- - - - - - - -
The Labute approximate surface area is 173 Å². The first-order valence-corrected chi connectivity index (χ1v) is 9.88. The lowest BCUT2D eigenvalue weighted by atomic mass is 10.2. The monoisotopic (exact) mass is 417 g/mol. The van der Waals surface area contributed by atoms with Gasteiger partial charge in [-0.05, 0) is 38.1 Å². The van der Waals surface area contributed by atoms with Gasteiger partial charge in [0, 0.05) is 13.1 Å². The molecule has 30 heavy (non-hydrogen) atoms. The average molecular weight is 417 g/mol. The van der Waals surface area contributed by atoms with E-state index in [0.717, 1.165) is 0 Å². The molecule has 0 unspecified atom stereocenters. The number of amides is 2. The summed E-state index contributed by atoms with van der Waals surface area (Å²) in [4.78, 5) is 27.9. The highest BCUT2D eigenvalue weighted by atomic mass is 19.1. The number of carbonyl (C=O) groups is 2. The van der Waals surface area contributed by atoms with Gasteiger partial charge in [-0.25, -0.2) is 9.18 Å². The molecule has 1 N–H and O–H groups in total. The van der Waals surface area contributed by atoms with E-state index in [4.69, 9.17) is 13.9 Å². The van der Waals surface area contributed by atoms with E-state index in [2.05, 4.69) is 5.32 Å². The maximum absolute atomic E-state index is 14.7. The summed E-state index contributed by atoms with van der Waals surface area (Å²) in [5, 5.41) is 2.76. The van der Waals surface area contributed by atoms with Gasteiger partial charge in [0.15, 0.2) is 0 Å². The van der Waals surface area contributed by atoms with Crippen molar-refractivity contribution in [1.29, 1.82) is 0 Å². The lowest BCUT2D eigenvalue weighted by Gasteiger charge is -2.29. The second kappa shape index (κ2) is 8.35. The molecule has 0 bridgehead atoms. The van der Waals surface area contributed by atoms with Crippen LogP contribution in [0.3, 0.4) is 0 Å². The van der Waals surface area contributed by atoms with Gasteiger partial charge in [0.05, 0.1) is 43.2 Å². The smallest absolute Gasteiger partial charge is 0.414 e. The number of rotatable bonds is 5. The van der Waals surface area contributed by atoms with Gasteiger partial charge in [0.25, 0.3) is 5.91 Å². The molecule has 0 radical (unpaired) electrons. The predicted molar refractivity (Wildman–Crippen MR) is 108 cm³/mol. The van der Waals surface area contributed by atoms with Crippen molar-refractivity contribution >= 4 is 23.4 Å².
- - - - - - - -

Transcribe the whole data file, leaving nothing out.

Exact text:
The Labute approximate surface area is 173 Å². The first-order valence-corrected chi connectivity index (χ1v) is 9.88. The lowest BCUT2D eigenvalue weighted by atomic mass is 10.2. The monoisotopic (exact) mass is 417 g/mol. The van der Waals surface area contributed by atoms with Gasteiger partial charge in [-0.05, 0) is 38.1 Å². The van der Waals surface area contributed by atoms with Gasteiger partial charge in [0, 0.05) is 13.1 Å². The molecule has 30 heavy (non-hydrogen) atoms. The average molecular weight is 417 g/mol. The van der Waals surface area contributed by atoms with E-state index in [0.717, 1.165) is 0 Å². The molecule has 0 unspecified atom stereocenters. The number of amides is 2. The summed E-state index contributed by atoms with van der Waals surface area (Å²) in [4.78, 5) is 27.9. The highest BCUT2D eigenvalue weighted by atomic mass is 19.1. The number of carbonyl (C=O) groups is 2. The van der Waals surface area contributed by atoms with Gasteiger partial charge in [-0.25, -0.2) is 9.18 Å². The molecule has 1 N–H and O–H groups in total. The van der Waals surface area contributed by atoms with E-state index in [4.69, 9.17) is 13.9 Å². The van der Waals surface area contributed by atoms with E-state index in [2.05, 4.69) is 5.32 Å². The maximum absolute atomic E-state index is 14.7. The summed E-state index contributed by atoms with van der Waals surface area (Å²) in [5, 5.41) is 2.76. The van der Waals surface area contributed by atoms with Gasteiger partial charge in [0.15, 0.2) is 0 Å². The van der Waals surface area contributed by atoms with Crippen molar-refractivity contribution in [1.29, 1.82) is 0 Å². The lowest BCUT2D eigenvalue weighted by Gasteiger charge is -2.29. The second kappa shape index (κ2) is 8.35. The molecule has 0 bridgehead atoms. The van der Waals surface area contributed by atoms with Crippen LogP contribution in [0.3, 0.4) is 0 Å². The van der Waals surface area contributed by atoms with Gasteiger partial charge in [0.05, 0.1) is 43.2 Å². The smallest absolute Gasteiger partial charge is 0.414 e. The number of rotatable bonds is 5. The van der Waals surface area contributed by atoms with Gasteiger partial charge in [0.25, 0.3) is 5.91 Å². The molecule has 0 radical (unpaired) electrons. The predicted molar refractivity (Wildman–Crippen MR) is 108 cm³/mol. The van der Waals surface area contributed by atoms with Crippen molar-refractivity contribution >= 4 is 23.4 Å².